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No addresses needed to be changed when paths were named after Klee pictures

Would you want to live on “Sausage Rise”? How about on a street named after someone you violently disagreed with? Is a simple flower name too boring?

This content was published on April 27, 2011 - 18:11
Julia Slater,

Streets with historic names and the names of famous people are found more or less everywhere.

There can be few Swiss towns of any size which don’t somewhere commemorate General Dufour, who led the winning side in the 1847 civil war, or General Guisan, the commander in chief in the Second World War.

In the centres of old towns streets may be named after the jobs once performed there: who knows now (or could imagine) that Geneva’s Place de la Fusterie must once have been the haunt of carpenters, for example? Others refer to long forgotten buildings – public ones like the granary (Kornhaus) or arsenal (Zeughaus), or private ones like inns or even one-time house-owners.

No one generally objects to such names, but when it comes to new streets things can get complicated.

The Baronne de Rothschild, whose family has deep roots in Geneva, was quoted in Le Matin newspaper recently up in arms because the city has allegedly stopped naming streets after famous people and decided they have to be “simple to understand and easy to write”.

“That kind of reasoning is going to end up with us losing the history of Geneva,” she told the paper.

In fact, the recommendation for simplicity is part of national guidelines. While it is true that no Geneva streets have yet been named after people in 2011, many seem to carry on the names of the woods or meadows that once lay in the same place.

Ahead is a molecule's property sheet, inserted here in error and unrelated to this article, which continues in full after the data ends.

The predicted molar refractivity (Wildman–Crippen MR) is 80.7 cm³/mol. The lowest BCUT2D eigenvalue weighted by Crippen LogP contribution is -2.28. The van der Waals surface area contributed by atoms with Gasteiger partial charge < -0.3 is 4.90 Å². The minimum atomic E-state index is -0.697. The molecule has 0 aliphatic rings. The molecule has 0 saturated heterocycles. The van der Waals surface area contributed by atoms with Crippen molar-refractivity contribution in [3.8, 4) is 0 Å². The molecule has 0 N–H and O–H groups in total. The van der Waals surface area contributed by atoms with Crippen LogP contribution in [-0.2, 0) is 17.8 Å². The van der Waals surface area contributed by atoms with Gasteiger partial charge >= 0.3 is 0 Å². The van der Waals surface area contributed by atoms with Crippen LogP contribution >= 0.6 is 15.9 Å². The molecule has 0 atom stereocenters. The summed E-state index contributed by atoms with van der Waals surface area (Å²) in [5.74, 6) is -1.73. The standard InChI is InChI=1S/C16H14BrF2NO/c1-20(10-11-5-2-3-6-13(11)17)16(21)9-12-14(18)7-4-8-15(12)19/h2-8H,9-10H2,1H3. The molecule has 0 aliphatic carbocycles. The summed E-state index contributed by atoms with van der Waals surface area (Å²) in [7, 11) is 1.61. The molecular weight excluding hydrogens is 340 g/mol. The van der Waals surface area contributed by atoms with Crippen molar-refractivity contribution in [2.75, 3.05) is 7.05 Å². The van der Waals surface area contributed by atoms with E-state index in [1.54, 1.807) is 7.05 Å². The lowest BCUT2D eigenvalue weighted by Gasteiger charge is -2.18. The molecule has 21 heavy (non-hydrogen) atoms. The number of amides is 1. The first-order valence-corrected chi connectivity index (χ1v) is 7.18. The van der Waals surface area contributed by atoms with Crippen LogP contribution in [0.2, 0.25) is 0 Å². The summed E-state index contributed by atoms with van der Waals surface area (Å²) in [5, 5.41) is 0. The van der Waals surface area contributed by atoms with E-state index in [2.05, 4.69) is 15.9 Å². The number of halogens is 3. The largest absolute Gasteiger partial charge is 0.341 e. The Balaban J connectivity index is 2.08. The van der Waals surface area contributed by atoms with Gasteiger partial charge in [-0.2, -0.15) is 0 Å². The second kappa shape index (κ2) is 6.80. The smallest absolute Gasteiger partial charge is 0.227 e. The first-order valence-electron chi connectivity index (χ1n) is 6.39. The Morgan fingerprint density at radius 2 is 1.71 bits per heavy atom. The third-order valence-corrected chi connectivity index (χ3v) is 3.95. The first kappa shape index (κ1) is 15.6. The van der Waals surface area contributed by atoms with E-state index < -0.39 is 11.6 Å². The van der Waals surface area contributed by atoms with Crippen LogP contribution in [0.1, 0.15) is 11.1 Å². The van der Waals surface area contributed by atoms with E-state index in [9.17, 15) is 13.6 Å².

In Switzerland it’s up to each commune to decide on the names of its streets, advised by a naming commission. But policy varies widely from place to place, and neither the commissions nor the national guidelines are followed blindly.

Changing attitudes

The problem with proper names is that they can be a trap: a hero to one is a villain to another, and reputations change.

The architect Le Corbusier and the naturalist Louis Agassiz are both honoured in several towns, but their reputations have recently been tarnished with revelations of anti-semitism and racism respectively.

“There are so many quarrels, with some for, and some against, so there are always political questions involved,” historian Corinne Walker, who has written about the street names of the communes around Geneva, told

“It’s a bit of a pity, because you are depriving yourself of interesting people.”

Geneva ran into this problem in 2010 when it named a street after gynaecologist Gabrielle Perret-Gentil (1910-99). It triggered an impassioned public debate. Some described her as a Nazi collaborator because she spent time at a clinic in a poor part of Dresden in 1943. For others she was a courageous fighter for social and women’s rights. The real bone of contention seemed to be that she was prepared to perform abortions when she thought the mother’s health was in danger.

She got her street – but Walker said the controversy was one of the reasons why Geneva has rethought its policy.

Communes choose

Such considerations do not seem to worry Italian-speaking canton Ticino. There the naming commission favours either local personalities, or traditional geographic names.

“A year ago the commune of Pollegio was determined to give some of its streets the names of trees,” Michele Croce, head of the cantonal survey office, told

“The cantonal naming commission got quite upset. They didn’t think you should choose plants which have no special connection with the place. But the commune decided that that’s what it wanted, and no one could do anything about it.”